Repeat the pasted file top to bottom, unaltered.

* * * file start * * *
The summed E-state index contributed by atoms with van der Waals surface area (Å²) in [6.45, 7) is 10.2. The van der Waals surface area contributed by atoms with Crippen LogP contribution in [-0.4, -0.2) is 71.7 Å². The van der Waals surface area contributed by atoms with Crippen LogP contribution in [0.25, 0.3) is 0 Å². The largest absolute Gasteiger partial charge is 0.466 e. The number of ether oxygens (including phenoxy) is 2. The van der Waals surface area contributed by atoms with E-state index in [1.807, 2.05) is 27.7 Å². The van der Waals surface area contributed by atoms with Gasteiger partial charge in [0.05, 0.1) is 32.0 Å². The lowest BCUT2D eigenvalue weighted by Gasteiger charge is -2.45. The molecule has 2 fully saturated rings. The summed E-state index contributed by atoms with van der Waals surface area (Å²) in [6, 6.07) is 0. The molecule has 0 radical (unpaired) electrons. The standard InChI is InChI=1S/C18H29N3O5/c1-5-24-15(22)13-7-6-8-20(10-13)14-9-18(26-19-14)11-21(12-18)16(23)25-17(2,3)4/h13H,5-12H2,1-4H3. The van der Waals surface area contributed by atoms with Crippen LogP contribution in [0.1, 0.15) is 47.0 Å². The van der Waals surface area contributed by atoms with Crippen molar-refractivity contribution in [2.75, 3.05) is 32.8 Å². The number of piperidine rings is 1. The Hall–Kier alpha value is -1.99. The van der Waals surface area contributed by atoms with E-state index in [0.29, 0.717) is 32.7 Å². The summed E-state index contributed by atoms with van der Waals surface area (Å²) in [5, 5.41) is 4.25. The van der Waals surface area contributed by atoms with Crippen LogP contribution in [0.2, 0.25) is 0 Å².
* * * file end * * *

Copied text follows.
The summed E-state index contributed by atoms with van der Waals surface area (Å²) in [6.45, 7) is 10.2. The van der Waals surface area contributed by atoms with Crippen LogP contribution in [-0.4, -0.2) is 71.7 Å². The van der Waals surface area contributed by atoms with Crippen LogP contribution in [0.25, 0.3) is 0 Å². The largest absolute Gasteiger partial charge is 0.466 e. The number of ether oxygens (including phenoxy) is 2. The van der Waals surface area contributed by atoms with E-state index in [1.807, 2.05) is 27.7 Å². The van der Waals surface area contributed by atoms with Gasteiger partial charge in [0.05, 0.1) is 32.0 Å². The lowest BCUT2D eigenvalue weighted by Gasteiger charge is -2.45. The molecule has 2 fully saturated rings. The summed E-state index contributed by atoms with van der Waals surface area (Å²) in [6, 6.07) is 0. The molecule has 0 radical (unpaired) electrons. The standard InChI is InChI=1S/C18H29N3O5/c1-5-24-15(22)13-7-6-8-20(10-13)14-9-18(26-19-14)11-21(12-18)16(23)25-17(2,3)4/h13H,5-12H2,1-4H3. The van der Waals surface area contributed by atoms with Crippen LogP contribution in [0.1, 0.15) is 47.0 Å². The van der Waals surface area contributed by atoms with Crippen molar-refractivity contribution in [2.75, 3.05) is 32.8 Å². The number of piperidine rings is 1. The Hall–Kier alpha value is -1.99. The van der Waals surface area contributed by atoms with E-state index in [0.29, 0.717) is 32.7 Å². The summed E-state index contributed by atoms with van der Waals surface area (Å²) in [5, 5.41) is 4.25. The van der Waals surface area contributed by atoms with Crippen LogP contribution in [0.2, 0.25) is 0 Å².